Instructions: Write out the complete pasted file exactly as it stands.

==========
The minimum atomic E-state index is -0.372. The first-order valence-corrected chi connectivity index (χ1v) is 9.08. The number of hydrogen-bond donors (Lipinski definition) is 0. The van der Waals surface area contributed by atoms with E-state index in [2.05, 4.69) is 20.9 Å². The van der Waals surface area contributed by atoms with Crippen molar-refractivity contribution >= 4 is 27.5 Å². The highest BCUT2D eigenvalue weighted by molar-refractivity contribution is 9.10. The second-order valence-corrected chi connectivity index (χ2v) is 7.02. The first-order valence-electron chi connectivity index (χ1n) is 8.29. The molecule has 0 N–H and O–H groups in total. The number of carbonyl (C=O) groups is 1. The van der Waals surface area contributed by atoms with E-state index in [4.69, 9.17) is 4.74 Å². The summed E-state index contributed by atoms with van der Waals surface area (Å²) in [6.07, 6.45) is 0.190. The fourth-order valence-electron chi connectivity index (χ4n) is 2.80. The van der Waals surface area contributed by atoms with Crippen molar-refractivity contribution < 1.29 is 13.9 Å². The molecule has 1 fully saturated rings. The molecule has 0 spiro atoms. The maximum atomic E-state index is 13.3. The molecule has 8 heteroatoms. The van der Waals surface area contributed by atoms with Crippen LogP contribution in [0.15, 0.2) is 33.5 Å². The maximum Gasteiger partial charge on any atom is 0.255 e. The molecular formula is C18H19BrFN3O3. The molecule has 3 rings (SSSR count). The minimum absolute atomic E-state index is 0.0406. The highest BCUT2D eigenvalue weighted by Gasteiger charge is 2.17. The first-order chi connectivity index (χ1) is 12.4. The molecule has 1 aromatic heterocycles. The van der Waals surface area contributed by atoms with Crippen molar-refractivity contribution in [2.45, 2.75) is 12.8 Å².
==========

The minimum atomic E-state index is -0.372. The first-order valence-corrected chi connectivity index (χ1v) is 9.08. The number of hydrogen-bond donors (Lipinski definition) is 0. The van der Waals surface area contributed by atoms with E-state index in [2.05, 4.69) is 20.9 Å². The van der Waals surface area contributed by atoms with Crippen molar-refractivity contribution >= 4 is 27.5 Å². The highest BCUT2D eigenvalue weighted by molar-refractivity contribution is 9.10. The second-order valence-corrected chi connectivity index (χ2v) is 7.02. The first-order valence-electron chi connectivity index (χ1n) is 8.29. The molecule has 0 N–H and O–H groups in total. The number of carbonyl (C=O) groups is 1. The van der Waals surface area contributed by atoms with E-state index in [4.69, 9.17) is 4.74 Å². The summed E-state index contributed by atoms with van der Waals surface area (Å²) in [6.07, 6.45) is 0.190. The fourth-order valence-electron chi connectivity index (χ4n) is 2.80. The van der Waals surface area contributed by atoms with Crippen molar-refractivity contribution < 1.29 is 13.9 Å². The molecule has 1 fully saturated rings. The molecule has 0 spiro atoms. The maximum atomic E-state index is 13.3. The molecule has 8 heteroatoms. The van der Waals surface area contributed by atoms with Crippen LogP contribution in [0.15, 0.2) is 33.5 Å². The maximum Gasteiger partial charge on any atom is 0.255 e. The molecular formula is C18H19BrFN3O3. The molecule has 3 rings (SSSR count). The minimum absolute atomic E-state index is 0.0406. The highest BCUT2D eigenvalue weighted by Gasteiger charge is 2.17. The first-order chi connectivity index (χ1) is 12.4. The molecule has 1 aromatic heterocycles. The van der Waals surface area contributed by atoms with Crippen molar-refractivity contribution in [2.45, 2.75) is 12.8 Å².